What to think about as you start a planned giving program

We’re in the midst of a significant moment for planned giving as the COVID-19 pandemic is providing people with the impetus to think about their long-term financial goals and estate plans. The uptick in planned giving interest may benefit those organizations that can accept planned gifts.

Planned giving offers a number of advantages for both the organization and the donor, as I wrote in a previous post.

Planned gifts are often among the largest gifts an organization receives and they provide stewardship opportunities that often cement a donor’s relationship with the organization for life. In fact, some planned giving donors may even become better annual donors; 7% of planned giving donors say their annual gifts to the organizations they support increased after making a planned gift, according to Giving USA’s 2019 survey. Planned gifts are an excellent way to build endowment, which can lessen the effect of future economic downturns and financial challenges. And planned gifts can offer a very high return for low institutional investment. Planned giving enables donors who want to help your organization but may not have liquid assets available to make an outright gift now, to make a sizeable commitment with little or no immediate outlay.

Will your organization benefit from this rise in planned giving? Here are three things you can do to make it possible.

1. Be prepared

Benjamin Franklin’s quip “By failing to prepare, you are preparing to fail,” couldn’t be truer when it comes to planned giving. Organizations need to be ready to accept these gifts, which requires them to have systems in place to ensure proper handling and a positive donor experience.

That starts with gift acceptance policies that define what kinds of planned gifts your organization has the capacity to take and how you will administer them. Your organization’s staff and board can collaborate on creating gift acceptance policies by considering the organization’s capacity and access to professional partners with the requisite expertise. For example, they might consider whether they have the capacity to handle a gift of real estate, if they are able to convert gifts of tangible personal property into usable cash, or if they can enlist professional help to do what’s needed.

An important part of being prepared is ensuring that the organization’s gift information system can record planned gifts—and that staff members know how to do so. After all, these gifts will likely be received years into the future. It’s critical that the future organizational leadership will understand and be able to implement the donors’ intentions as agreed upon.

2. Continually market

Planned giving doesn’t require a separate, elaborate marketing plan, but it does require channels to inform constituents that a planned gift is a desirable option for support. For example, you can include a planned giving marketing message in your existing communications. That message can be as simple as, “Have you thought about adding our organization to your estate plan? Let’s talk about it.”

As a board member of Opera Idaho, I’ve helped the organization’s development and marketing staff add that messaging across a range of media, including Opera Idaho’s e-newsletter, website, gift solicitations, and performance programs. Using existing communications avenues is a simple and cost-effective way to get the message out.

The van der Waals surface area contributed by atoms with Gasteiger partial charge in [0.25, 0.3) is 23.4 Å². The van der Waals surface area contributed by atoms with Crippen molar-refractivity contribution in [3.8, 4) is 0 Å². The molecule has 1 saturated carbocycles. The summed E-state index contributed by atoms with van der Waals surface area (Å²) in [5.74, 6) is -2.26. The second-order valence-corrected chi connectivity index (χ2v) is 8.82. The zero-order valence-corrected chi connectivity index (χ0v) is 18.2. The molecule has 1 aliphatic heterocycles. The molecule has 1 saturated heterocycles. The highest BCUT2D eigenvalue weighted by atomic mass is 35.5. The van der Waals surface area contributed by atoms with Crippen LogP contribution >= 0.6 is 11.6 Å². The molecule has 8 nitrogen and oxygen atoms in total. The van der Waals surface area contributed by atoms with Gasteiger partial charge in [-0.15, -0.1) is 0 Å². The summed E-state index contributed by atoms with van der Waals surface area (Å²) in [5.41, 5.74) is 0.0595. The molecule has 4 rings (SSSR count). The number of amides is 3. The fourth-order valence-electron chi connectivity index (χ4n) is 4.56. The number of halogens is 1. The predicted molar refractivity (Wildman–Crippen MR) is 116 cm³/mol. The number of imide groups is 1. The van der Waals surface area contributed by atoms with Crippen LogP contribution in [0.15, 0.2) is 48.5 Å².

All gift officers can promote planned giving, no matter their level of experience or particular expertise. Throughout the pandemic, my colleagues and I have encouraged gift officers to spend time on relationship building by checking in, talking to donors and showing sensitivity to how individuals may have been affected by the pandemic. Those conversations help lay the foundation of trust that is essential to attract planned gifts.

While the pandemic might have been the impetus for some to have these conversations, this kind of relationship building is not germane to the pandemic. Talking to—and really getting to know—your organization’s donors is essential for any nonprofit and any good gift officer, at any time, to cultivate philanthropy.

3. Know how to provide excellent stewardship.

Those who make planned gifts, particularly deferred ones, may be making their ultimate commitments to your organization and require stewardship over their lifetimes.

Organizations need to show that they are worthy of this kind of lifetime commitment and foster the lifelong relationships. Keeping the donor’s confidence and trust is paramount and often encourages current gifts during the donor’s lifetime.

Planned giving is foundational

While the pandemic is shining a light on planned giving, it is an important component of any organization’s long-term philanthropy program going forward. People tend to think about their futures whenever there are major life changes, such as marriage, birth of child, divorce, or retirement. For some, the pandemic has caused or highlighted a major life change that has compelled them to think about their financial futures.

Post-pandemic, some will still be dealing with its effects, and there will still be all those other life changes that lead people to think about planned gifts. The work done now will serve your organization well today and going forward.


If you need assistance with measures to ensure your organization benefits from the increased interest in planned giving, please reach out to Laura at lsimic@grenzglier.com.

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About the author

Laura Simic

Vice President

 Laura Simic brings more than 35 years of experience in fundraising and executive leadership in public and private higher education to the GG+A team.  She has frontline development officer and two decades of executive leadership experience encompassing all areas of advancement including alumni relations, advancement services, communications, annual giving,…